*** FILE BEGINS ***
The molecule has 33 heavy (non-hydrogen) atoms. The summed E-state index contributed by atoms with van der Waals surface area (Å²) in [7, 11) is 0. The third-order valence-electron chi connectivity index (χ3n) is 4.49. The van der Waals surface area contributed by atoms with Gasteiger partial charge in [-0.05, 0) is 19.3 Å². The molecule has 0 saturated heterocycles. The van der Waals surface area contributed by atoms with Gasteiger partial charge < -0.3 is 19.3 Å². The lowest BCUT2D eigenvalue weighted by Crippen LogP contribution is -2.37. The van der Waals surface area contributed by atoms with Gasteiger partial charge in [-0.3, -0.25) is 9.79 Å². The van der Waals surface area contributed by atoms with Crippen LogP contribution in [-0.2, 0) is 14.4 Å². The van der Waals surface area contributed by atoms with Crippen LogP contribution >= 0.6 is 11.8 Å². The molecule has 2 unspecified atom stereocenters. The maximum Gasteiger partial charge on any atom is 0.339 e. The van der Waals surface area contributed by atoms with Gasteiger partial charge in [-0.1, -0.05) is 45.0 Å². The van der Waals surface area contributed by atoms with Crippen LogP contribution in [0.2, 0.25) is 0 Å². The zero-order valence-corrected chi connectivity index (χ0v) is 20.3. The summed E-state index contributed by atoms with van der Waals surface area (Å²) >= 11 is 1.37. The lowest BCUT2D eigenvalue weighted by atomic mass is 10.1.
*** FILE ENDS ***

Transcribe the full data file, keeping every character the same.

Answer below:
The molecule has 33 heavy (non-hydrogen) atoms. The summed E-state index contributed by atoms with van der Waals surface area (Å²) in [7, 11) is 0. The third-order valence-electron chi connectivity index (χ3n) is 4.49. The van der Waals surface area contributed by atoms with Gasteiger partial charge in [-0.05, 0) is 19.3 Å². The molecule has 0 saturated heterocycles. The van der Waals surface area contributed by atoms with Gasteiger partial charge < -0.3 is 19.3 Å². The lowest BCUT2D eigenvalue weighted by Crippen LogP contribution is -2.37. The van der Waals surface area contributed by atoms with Gasteiger partial charge in [-0.3, -0.25) is 9.79 Å². The van der Waals surface area contributed by atoms with Crippen LogP contribution in [-0.2, 0) is 14.4 Å². The van der Waals surface area contributed by atoms with Crippen LogP contribution >= 0.6 is 11.8 Å². The molecule has 2 unspecified atom stereocenters. The maximum Gasteiger partial charge on any atom is 0.339 e. The van der Waals surface area contributed by atoms with Gasteiger partial charge in [-0.1, -0.05) is 45.0 Å². The van der Waals surface area contributed by atoms with Crippen LogP contribution in [0.2, 0.25) is 0 Å². The zero-order valence-corrected chi connectivity index (χ0v) is 20.3. The summed E-state index contributed by atoms with van der Waals surface area (Å²) >= 11 is 1.37. The lowest BCUT2D eigenvalue weighted by atomic mass is 10.1.